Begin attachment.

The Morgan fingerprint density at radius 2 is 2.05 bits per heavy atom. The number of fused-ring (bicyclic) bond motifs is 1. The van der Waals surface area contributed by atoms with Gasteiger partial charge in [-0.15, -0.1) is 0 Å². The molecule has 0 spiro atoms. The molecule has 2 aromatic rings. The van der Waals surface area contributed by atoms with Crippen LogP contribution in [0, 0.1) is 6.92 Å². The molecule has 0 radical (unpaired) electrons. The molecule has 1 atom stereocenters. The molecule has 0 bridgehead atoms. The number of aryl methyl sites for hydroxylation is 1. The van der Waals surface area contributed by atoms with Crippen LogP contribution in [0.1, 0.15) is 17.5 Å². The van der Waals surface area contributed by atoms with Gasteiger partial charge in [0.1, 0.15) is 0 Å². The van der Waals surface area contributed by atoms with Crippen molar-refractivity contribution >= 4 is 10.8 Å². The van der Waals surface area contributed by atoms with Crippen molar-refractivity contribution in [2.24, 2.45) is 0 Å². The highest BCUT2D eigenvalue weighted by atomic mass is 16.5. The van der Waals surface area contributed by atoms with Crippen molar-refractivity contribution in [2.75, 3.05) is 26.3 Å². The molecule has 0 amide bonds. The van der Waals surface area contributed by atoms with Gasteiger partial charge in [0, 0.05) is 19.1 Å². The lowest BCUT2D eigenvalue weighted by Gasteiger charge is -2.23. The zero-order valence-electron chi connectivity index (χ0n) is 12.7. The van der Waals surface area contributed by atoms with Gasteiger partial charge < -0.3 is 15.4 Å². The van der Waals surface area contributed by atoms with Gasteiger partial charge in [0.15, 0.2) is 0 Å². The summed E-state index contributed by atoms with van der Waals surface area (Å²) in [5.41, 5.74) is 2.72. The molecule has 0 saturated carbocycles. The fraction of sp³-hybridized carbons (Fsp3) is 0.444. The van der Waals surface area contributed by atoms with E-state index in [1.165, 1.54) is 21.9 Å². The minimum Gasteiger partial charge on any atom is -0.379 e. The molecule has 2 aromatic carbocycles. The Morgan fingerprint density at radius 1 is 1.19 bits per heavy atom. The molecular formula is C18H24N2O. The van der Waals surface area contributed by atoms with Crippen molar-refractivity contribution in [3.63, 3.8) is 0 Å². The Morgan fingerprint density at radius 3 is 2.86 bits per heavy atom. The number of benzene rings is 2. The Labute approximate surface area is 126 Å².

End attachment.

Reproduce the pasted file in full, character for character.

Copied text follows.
The Morgan fingerprint density at radius 2 is 2.05 bits per heavy atom. The number of fused-ring (bicyclic) bond motifs is 1. The van der Waals surface area contributed by atoms with Gasteiger partial charge in [-0.15, -0.1) is 0 Å². The molecule has 0 spiro atoms. The molecule has 2 aromatic rings. The van der Waals surface area contributed by atoms with Crippen LogP contribution in [0, 0.1) is 6.92 Å². The molecule has 0 radical (unpaired) electrons. The molecule has 1 atom stereocenters. The molecule has 0 bridgehead atoms. The number of aryl methyl sites for hydroxylation is 1. The van der Waals surface area contributed by atoms with Crippen LogP contribution in [0.1, 0.15) is 17.5 Å². The van der Waals surface area contributed by atoms with Gasteiger partial charge in [0.1, 0.15) is 0 Å². The van der Waals surface area contributed by atoms with Crippen molar-refractivity contribution >= 4 is 10.8 Å². The van der Waals surface area contributed by atoms with Crippen molar-refractivity contribution in [2.24, 2.45) is 0 Å². The highest BCUT2D eigenvalue weighted by atomic mass is 16.5. The van der Waals surface area contributed by atoms with Crippen molar-refractivity contribution in [2.75, 3.05) is 26.3 Å². The molecule has 0 amide bonds. The van der Waals surface area contributed by atoms with Gasteiger partial charge in [0, 0.05) is 19.1 Å². The lowest BCUT2D eigenvalue weighted by Gasteiger charge is -2.23. The zero-order valence-electron chi connectivity index (χ0n) is 12.7. The van der Waals surface area contributed by atoms with Gasteiger partial charge < -0.3 is 15.4 Å². The van der Waals surface area contributed by atoms with Gasteiger partial charge in [0.15, 0.2) is 0 Å². The summed E-state index contributed by atoms with van der Waals surface area (Å²) in [5.41, 5.74) is 2.72. The molecule has 0 saturated carbocycles. The fraction of sp³-hybridized carbons (Fsp3) is 0.444. The van der Waals surface area contributed by atoms with E-state index in [1.165, 1.54) is 21.9 Å². The minimum Gasteiger partial charge on any atom is -0.379 e. The molecule has 2 aromatic carbocycles. The Morgan fingerprint density at radius 1 is 1.19 bits per heavy atom. The molecular formula is C18H24N2O. The van der Waals surface area contributed by atoms with Crippen molar-refractivity contribution in [3.63, 3.8) is 0 Å². The Morgan fingerprint density at radius 3 is 2.86 bits per heavy atom. The number of benzene rings is 2. The Labute approximate surface area is 126 Å².